Updated: Mar 9, 2020
Remember back in 2005 when all serious business strategists were required to read and keep at the ready a copy of the book “The World is Flat” by author Thomas Friedman? Friedman challenged us to to think differently about markets and commerce and how the “flattening of the world” will be as much of a watershed movement as the invention of the printing press. The world’s geographic and geological barriers are eliminated by technology and the wall-free world of the internet. How we do business, make money and get access to information today are radically different than just 10 years ago when it was published. Friedman was right – and one of his points is that business owners need to stay ahead of this movement in order to best capitalize on the opportunities it presents.
Friedman’s book was published a year after Facebook was conceived – just 11 years ago. It’s mind boggling, really. Since the inception of Facebook in 2004 the propagation of social media channels and their reach has been enormous. What other teenaged media channel can boast about a reach of 1.75 Billion? Twitter has 310 Million active users! In September 2015, Instragram announced they surpassed Twitter with 400 Million active users – doubling their reach in the space of 18 months! Pinterest, SnapChat, LinkedIn and others also continue to grow and expand their user bases – all with slightly different target demographics. The reach of social media proves out Friedman's theory that traditional barriers have disappeared in just a decade or two.
Given the exponential growth of reach by social media, it is no wonder business owners, small and large alike, salivate over the potential these channels can offer. Some large business owners invested heavily and early and it’s paid off for them - Twitter Case studies range from Airbus to American Red Cross to Taco Bell and Golden State Warriors. Small Businesses across the US have latched onto facebook as a way to cost effectively communicate promotions, events and product to their customers. Instagram for business is growing – soon outpacing the “insta-celebrtity” teens who happen to have a great eye for imagery and a sharp wit.
When I meet with small business owners about a social media strategy, one of the first questions in our conversation centers on choosing the right channel. With such a variety of options, how do you pick the right one to spend limited resources against to get the biggest impact? Its actually the same question they’ve been asking for years, just about different choices. Newspaper ads vs. Television commercials, radio spots vs. yellow pages. Billboards vs. post card mailers. It’s all about eyeballs on their brand.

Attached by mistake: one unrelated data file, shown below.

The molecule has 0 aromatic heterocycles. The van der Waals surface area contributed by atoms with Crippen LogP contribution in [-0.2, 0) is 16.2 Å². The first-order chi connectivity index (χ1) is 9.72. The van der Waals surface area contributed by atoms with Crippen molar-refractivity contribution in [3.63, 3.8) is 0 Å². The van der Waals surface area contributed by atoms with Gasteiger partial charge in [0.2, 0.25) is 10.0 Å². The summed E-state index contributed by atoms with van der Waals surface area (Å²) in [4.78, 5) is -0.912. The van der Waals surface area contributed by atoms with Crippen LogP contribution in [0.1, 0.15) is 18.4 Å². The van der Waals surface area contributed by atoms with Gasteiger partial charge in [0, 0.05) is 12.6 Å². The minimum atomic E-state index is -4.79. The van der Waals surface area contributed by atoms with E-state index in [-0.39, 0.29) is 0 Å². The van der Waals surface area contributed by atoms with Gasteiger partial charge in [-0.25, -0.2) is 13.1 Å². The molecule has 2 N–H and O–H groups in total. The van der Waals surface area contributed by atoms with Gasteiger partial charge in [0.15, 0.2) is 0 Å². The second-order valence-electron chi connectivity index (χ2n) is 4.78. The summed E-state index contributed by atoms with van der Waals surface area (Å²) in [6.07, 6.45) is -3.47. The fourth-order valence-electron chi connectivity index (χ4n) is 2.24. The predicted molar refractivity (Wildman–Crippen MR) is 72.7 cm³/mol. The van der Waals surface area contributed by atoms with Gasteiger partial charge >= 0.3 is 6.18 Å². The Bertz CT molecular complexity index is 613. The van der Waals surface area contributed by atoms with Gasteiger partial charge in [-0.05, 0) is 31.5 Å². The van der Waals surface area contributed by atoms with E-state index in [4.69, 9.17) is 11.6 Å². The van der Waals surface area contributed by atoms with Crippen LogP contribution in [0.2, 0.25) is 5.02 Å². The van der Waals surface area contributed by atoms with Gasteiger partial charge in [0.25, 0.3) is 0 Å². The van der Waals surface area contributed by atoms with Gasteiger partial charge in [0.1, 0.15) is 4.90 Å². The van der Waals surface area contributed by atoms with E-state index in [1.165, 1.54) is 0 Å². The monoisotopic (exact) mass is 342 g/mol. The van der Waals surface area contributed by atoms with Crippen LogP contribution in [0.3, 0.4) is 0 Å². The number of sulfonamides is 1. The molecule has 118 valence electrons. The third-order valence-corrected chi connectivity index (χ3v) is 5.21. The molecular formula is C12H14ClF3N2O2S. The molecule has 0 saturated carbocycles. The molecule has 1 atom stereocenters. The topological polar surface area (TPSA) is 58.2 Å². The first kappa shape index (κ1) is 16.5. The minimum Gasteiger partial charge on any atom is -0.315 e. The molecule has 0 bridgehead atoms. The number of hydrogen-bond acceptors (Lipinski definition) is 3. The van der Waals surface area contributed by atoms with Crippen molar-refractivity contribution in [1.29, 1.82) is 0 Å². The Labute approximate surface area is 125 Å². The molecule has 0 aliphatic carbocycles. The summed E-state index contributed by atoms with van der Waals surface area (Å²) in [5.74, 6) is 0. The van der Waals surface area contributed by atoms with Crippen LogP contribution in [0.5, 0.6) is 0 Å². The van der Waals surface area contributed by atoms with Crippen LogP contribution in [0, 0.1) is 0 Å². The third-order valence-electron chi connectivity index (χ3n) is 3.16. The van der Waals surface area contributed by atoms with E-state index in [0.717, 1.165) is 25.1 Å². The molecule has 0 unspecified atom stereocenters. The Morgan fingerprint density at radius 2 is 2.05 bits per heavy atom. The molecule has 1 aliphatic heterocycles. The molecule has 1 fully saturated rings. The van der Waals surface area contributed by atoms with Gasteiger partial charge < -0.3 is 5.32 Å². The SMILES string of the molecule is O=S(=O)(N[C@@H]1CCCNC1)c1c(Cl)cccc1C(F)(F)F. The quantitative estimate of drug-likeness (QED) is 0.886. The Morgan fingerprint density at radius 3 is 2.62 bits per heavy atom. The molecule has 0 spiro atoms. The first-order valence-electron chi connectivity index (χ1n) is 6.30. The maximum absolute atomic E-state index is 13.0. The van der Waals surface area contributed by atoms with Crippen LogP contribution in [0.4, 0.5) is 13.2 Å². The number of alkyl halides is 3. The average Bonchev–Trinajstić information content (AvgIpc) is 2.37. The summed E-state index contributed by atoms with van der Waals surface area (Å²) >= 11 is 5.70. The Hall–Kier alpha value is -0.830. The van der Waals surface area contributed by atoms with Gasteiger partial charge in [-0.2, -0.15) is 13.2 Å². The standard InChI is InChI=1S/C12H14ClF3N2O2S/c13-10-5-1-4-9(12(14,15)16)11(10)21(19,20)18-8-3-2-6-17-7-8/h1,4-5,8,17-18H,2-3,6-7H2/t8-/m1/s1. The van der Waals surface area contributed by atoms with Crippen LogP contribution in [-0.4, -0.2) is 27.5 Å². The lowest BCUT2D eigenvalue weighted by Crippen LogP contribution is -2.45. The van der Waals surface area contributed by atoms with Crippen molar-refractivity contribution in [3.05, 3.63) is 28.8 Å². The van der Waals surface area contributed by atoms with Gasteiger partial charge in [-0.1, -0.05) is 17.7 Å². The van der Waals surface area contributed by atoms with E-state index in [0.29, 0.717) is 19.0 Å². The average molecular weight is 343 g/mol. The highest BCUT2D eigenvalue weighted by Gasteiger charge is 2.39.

While the answer is simple – executing the strategy is not, and like all good strategies, it takes work. Here’s the answer: Align your target demographic with the current and future trending demographic of a particular channel. The tricky part is staying on top of trends about who is using that channel! When Facebook started up in 2004 – I don’t think anyone would have imagined how quickly it would “grey”. In 2009, AdWeek reported that Facebook’s largest growth was women over the age of 55. Since then, Zephoria states that women, as a demographic segment has reached a solid stronghold majority position, and the 25-34 year old age group has also reached majority at 29.7% of Facebook users . . This is just an example of how we need to pay attention to trends as we continually update our social media strategies! What will happen next? Good question - perhaps I need a copy of World is Flat 3.0 and we can see into the future together!
Some quick tips when thinking about options, no matter what the trend:
If you haven’t already determined your target audience, invest the time! It will pay back in any advertising you do, internet based or otherwise. Think about who your current client base is and where you want to grow. Document it, cogitate on it and update it when you have new informationChose one social media channel that matches your target as closely as possible. Use current trending data rather than 2 year old data; it makes a difference as these channels shift quickly!Consider your product or service and how is it best communicated. In the food service business Instagram may be a great place to start since we can’t resist sharing great food via a picture! Consulting? Twitter is a great place to show off and share your business tips – 140 characters at a time. Massage Therapist? Facebook is a great place for clients to check in and describe how relaxed they are after they leave your shop!
Don’t forget about Business to Business Social media – LinkedIn is a great way to build brand via information exchange. Blogging is also effective at establishing your reputation.
Most importantly, don’t let the large number of choices stop you from exploring your options to reach new customers. LittleBox Social can help you develop your target audience and segmentation strategy, as well as select the right channel for your business. We help small business owners tell their story on the best channels, in the most relevant and high quality manner possible.
Interested? Email email@example.com for more information!